Two years later in the Spring, after the walrus and whale hunting, Okfagit announced to his family, “In three days we are going to hunt on the island Sivukuk. We will go for half a moon because there are lots of animals there. We will also visit the village of Sivukuk.”
Then turning to his son said, “And you, Ayit, will accompany us!” He smiled at his youngest son, now 18, who was obviously very excited about this trip, his first time to visit the island. It would be sixty miles by boat, and then paddling miles more down one side of the island, seeking game.
The next three days were spent in preparation, carefully checking the boat, putting in supplies and water stored in a seal skin poke (one could never be sure what might happen on the way—more than one boat crew got lost in fog and were glad they had drinking water with them). And making sure there were extra paddles, plenty of seal-skin rope and pieces of walrus skin that might be needed to patch the boat if it sprang a leak. Each man had his raincoat made from seal intestines, his rifle and plenty of ammunition which they had gotten from trading with a whaling ship.
As it was summer, they had no fear of being lost in the dark; the sun would always be there to guide them. Okfagit, his four sons and a relative left early in the morning, and raising their sail, headed directly East. Within two hours their land, had become just a thin line on the Western horizon while a thin line now appeared in the East.
In the meantime, it was just the sea with wave after wave as Okfagit sat in his customary place at the tiller. He had made this trip a dozen times or more, so knew how to get to the Island following the sun, as he explained to Ayit.
The thin line on the horizon grew rapidly as they sailed on. They arrived on the Northern tip of the Island in the late evening, where they made camp and rested, wanting to be ready for the next days’ hunting, which would be strenuous.
Up early, they paddled along the shore, watching for seals. When one surfaced, they stopped and drifted towards the spot, knowing that others, too, would probably come up in the same area. Soon several others surfaced, and the Eskimos were ready, shooting three.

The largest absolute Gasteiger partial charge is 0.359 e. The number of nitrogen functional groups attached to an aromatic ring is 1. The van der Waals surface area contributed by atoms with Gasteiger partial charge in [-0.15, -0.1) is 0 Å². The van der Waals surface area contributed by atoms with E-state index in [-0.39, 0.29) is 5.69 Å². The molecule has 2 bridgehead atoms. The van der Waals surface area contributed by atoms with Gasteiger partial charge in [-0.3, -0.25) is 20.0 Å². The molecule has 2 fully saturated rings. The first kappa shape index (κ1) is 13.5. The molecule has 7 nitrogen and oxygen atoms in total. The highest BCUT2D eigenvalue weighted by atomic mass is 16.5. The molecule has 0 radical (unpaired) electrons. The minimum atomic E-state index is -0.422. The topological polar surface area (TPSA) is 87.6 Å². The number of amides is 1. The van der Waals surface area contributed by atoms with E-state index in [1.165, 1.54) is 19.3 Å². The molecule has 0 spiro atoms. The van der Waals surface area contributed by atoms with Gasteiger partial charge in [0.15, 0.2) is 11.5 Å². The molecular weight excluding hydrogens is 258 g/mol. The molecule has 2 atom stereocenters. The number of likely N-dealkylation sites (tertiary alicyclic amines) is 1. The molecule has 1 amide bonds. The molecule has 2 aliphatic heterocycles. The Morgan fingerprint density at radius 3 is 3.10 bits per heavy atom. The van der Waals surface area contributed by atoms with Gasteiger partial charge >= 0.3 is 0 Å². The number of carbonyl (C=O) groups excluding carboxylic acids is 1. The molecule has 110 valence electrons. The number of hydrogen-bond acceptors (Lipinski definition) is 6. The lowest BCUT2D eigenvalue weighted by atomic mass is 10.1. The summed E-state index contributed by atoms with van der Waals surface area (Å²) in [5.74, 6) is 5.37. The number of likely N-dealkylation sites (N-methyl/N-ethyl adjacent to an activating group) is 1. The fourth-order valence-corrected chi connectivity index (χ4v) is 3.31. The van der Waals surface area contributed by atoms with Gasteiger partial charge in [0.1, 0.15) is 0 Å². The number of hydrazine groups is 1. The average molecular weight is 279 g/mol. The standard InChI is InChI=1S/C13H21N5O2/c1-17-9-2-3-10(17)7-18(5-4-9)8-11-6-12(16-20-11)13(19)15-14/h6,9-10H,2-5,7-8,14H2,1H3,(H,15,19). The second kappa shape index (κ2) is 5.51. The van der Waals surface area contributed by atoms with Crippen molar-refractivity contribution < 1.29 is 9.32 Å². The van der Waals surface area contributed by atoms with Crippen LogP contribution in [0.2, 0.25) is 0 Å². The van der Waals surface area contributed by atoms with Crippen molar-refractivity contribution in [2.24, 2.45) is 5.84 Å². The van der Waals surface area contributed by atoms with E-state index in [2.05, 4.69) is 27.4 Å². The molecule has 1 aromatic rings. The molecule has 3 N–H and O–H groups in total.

Out came the spiked wooden floats which were thrown beyond the seals, then drawn to them to pull them to the boat. They had to be careful not to capsize the boat while pulling in the 150-pound animals. Each seal was offered fresh water to keep the spirits from anger against the hunters.
As they continued on, Ayit watched the shore of the island go by, treeless and flat along the coast, with the land going gradually up to small, ancient volcanoes which made the backbone of the island.
They saw no more seals, so began fishing and caught a number of large fish. Then they pulled into a beach where they set up another camp. Ayit and his brother searched the shore for driftwood. Some they would use for a fire, the rest for building a fish drying rack and another for drying the seal meat.
They spent several more days in the area and had a good collection of meat. When it was all hung to dry, they left one man to watch it and set out for the village of Sivukuk.
This village, built on a spit of gravel at the foot of a mountain, had been occupied for at least a thousand years, for it was a good place to live. There was lots of game and in the winter the winds blew the heavy snows off the spit making it easier to get around.
They pulled their boat up on the shore and soon were surrounded by the villagers, who, like them, were all Siberian Yupik Eskimos.
The village elders organized a celebration for their visitors, cooking up walrus, seal and pacific Salmon. They sat on the ground to eat, and then got out their drums to dance. Each dance told a story, often of hunting and the animals they hunted, and each song taught a lesson.
Map showing Sivukuk, marker at the point of the Island showing Sivukuk. Siberia is to the left and Alaska to the right. The international date line passes by.